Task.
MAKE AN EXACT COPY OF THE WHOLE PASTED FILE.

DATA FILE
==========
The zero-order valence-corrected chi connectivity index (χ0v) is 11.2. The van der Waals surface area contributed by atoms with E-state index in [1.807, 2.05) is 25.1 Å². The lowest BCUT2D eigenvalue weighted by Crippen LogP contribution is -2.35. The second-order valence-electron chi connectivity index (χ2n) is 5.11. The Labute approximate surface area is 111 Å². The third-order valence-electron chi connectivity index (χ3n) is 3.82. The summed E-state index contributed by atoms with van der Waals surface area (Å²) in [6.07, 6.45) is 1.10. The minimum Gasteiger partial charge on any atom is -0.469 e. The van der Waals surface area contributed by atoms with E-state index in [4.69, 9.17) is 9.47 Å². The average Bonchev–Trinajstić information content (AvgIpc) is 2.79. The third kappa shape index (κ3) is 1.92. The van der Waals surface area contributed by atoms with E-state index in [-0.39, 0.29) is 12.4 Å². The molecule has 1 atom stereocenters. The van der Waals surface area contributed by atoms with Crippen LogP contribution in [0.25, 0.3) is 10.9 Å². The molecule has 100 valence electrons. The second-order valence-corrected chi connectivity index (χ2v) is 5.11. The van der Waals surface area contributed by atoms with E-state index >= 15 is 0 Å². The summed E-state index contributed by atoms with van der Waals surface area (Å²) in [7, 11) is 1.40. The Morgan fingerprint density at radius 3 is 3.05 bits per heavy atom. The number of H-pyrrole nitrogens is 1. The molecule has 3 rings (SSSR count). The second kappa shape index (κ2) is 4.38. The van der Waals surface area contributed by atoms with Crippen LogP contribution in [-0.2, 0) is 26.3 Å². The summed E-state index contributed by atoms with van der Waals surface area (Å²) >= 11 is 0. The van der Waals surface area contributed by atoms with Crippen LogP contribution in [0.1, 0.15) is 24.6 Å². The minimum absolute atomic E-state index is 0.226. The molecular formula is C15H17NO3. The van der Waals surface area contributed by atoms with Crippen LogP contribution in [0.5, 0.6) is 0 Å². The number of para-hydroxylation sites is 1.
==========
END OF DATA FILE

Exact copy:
The zero-order valence-corrected chi connectivity index (χ0v) is 11.2. The van der Waals surface area contributed by atoms with E-state index in [1.807, 2.05) is 25.1 Å². The lowest BCUT2D eigenvalue weighted by Crippen LogP contribution is -2.35. The second-order valence-electron chi connectivity index (χ2n) is 5.11. The Labute approximate surface area is 111 Å². The third-order valence-electron chi connectivity index (χ3n) is 3.82. The summed E-state index contributed by atoms with van der Waals surface area (Å²) in [6.07, 6.45) is 1.10. The minimum Gasteiger partial charge on any atom is -0.469 e. The van der Waals surface area contributed by atoms with E-state index in [4.69, 9.17) is 9.47 Å². The average Bonchev–Trinajstić information content (AvgIpc) is 2.79. The third kappa shape index (κ3) is 1.92. The van der Waals surface area contributed by atoms with E-state index in [-0.39, 0.29) is 12.4 Å². The molecule has 1 atom stereocenters. The van der Waals surface area contributed by atoms with Crippen LogP contribution in [0.25, 0.3) is 10.9 Å². The molecule has 100 valence electrons. The second-order valence-corrected chi connectivity index (χ2v) is 5.11. The van der Waals surface area contributed by atoms with E-state index >= 15 is 0 Å². The summed E-state index contributed by atoms with van der Waals surface area (Å²) in [7, 11) is 1.40. The Morgan fingerprint density at radius 3 is 3.05 bits per heavy atom. The number of H-pyrrole nitrogens is 1. The molecule has 3 rings (SSSR count). The second kappa shape index (κ2) is 4.38. The van der Waals surface area contributed by atoms with Crippen LogP contribution in [-0.2, 0) is 26.3 Å². The summed E-state index contributed by atoms with van der Waals surface area (Å²) >= 11 is 0. The van der Waals surface area contributed by atoms with Crippen LogP contribution in [0.1, 0.15) is 24.6 Å². The minimum absolute atomic E-state index is 0.226. The molecular formula is C15H17NO3. The van der Waals surface area contributed by atoms with Crippen LogP contribution in [0.5, 0.6) is 0 Å². The number of para-hydroxylation sites is 1.